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From The Tactical Wire:

Editor's Notebook
By Rich Grassi
LINK(scroll down to the Editor's Notebook section)

At about 11:30 on Saturday morning, February 21, 2009, close personal friend and holster-maker and designer Lou Alessi lost his battle with cancer. He was far too young to leave us.

Louie fought a long time with the recovery. While he was convalescing from surgery and trying not to go nuts "doing nothing," he wrote a column for The Tactical Wire...

...Lou Alessi was a sweetheart of a man - and a man's man. He cared about people. Hell, he loved people! He wasn't only the best holster-maker alive; he took care of his customers like they were valued friends. Indeed, many were. Lou even took care of his competition. Yes, he loved his work so much that he shared it with almost anyone who was interested.

I first met Lou when Dennis Jurasz, Dave Spaulding, and Guy Rossi took me to meet the legend. All four of us were teaching a block at the ASLET conference held in Buffalo that year, and it just so happened that we had some time on our hands. Dennis knew I needed (wanted) an ankle holster; so, he picked one out for me. He said to Lou, "Yo, Lou! Put this on my tab!"

"Okay, Dennis!" I left with an ankle holster I couldn't pay for. I've worn it almost every day since January of 1997. Yes, it's still that good.

Meanwhile, Dave Spaulding had Lou enthralled with his concept of the holster that became the CQC. A lot of people don't know this, but Dave Spaulding's idea was a real hit in the concealment market. Lou couldn't make enough of them! And no wonder! His holsters were pieces of art; yet they were functional, well-designed, "Spartan," clean, linier, practical, and enduring.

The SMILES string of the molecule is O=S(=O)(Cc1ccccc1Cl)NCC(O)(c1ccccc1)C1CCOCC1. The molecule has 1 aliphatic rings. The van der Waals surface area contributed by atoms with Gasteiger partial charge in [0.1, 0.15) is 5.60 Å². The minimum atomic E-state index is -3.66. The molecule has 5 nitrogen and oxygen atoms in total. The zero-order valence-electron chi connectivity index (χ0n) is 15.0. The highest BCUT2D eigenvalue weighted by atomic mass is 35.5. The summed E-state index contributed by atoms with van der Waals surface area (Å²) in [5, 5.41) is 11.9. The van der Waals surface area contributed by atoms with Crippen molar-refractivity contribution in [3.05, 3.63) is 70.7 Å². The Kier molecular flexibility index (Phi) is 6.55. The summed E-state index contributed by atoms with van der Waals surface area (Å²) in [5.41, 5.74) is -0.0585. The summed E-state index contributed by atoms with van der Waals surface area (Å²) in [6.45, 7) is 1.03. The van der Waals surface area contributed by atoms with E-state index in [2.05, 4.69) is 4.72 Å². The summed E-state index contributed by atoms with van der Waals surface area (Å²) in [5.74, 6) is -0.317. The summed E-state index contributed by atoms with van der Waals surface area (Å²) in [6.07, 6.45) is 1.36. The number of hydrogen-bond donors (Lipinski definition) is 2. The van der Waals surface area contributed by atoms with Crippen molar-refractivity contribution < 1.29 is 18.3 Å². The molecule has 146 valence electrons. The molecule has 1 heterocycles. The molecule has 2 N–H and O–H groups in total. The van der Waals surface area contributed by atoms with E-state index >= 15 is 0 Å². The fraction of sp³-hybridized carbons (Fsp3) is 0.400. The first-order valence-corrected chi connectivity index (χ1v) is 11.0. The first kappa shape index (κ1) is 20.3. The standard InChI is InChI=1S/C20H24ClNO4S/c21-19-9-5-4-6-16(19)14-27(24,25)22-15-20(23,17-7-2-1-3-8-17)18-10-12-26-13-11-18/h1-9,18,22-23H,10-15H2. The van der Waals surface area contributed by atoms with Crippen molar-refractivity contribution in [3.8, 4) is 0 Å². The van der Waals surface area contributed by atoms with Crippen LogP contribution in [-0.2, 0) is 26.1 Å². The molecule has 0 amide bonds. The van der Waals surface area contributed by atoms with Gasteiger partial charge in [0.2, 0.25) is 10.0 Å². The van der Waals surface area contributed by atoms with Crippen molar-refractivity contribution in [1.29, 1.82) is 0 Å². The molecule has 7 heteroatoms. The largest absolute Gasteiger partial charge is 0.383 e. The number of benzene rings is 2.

Lou's attention to detail was apparent: boning, contours, no fat, just lean leather that lets the shooter pull that gun without any hiccups, drawing straight to the target. There are some stylish holsters that actually have too much leather: bulky, floppy, obtuse. The ends curl no matter what you do! They sag, you gotta pull 'em up, or slide 'em back . . . Lou's holsters, like a good pair of boots, actually blended with one's body in one crisp fold of gun pleasing leather -- and the aroma . . . it's t'die for. The thing is there's no re-soling an Alessi holster. I tell people all the time, "If you buy an Alessi, I hope you really love your gun 'cause it'll probably outlast you!"

Yes, pride of ownership is important!

Frankly, Luigi's holsters reflected near perfection. I say "near perfection" because only God knows that level of execution. And I'm sure Lou's standing with a cup of coffee in his hand, standing right there in the ante room with Milt and Bruce, and soaking up all the information the Old Man is giving, on how best to make a great holster, even better. That kind of close to perfection! For all of us aging "New" Centurions of the 60's and 70's, another Great has passed. There are many holster makers. In fact, excellent leathersmiths abound in our great country. But there's only one Lou Alessi. We'll miss you, Lou. Godspeed.

--- Vince O'Neill

Heaven has some high speed talent there: Bruce Nelson, Milt Sparks and now Lou Alessi. I imagine Jim Cirillo is there to welcome Luigi to the next adventure.

- - Rich Grassi
 

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A true American artisan has moved on.
Alas, my brother...............

DD
 
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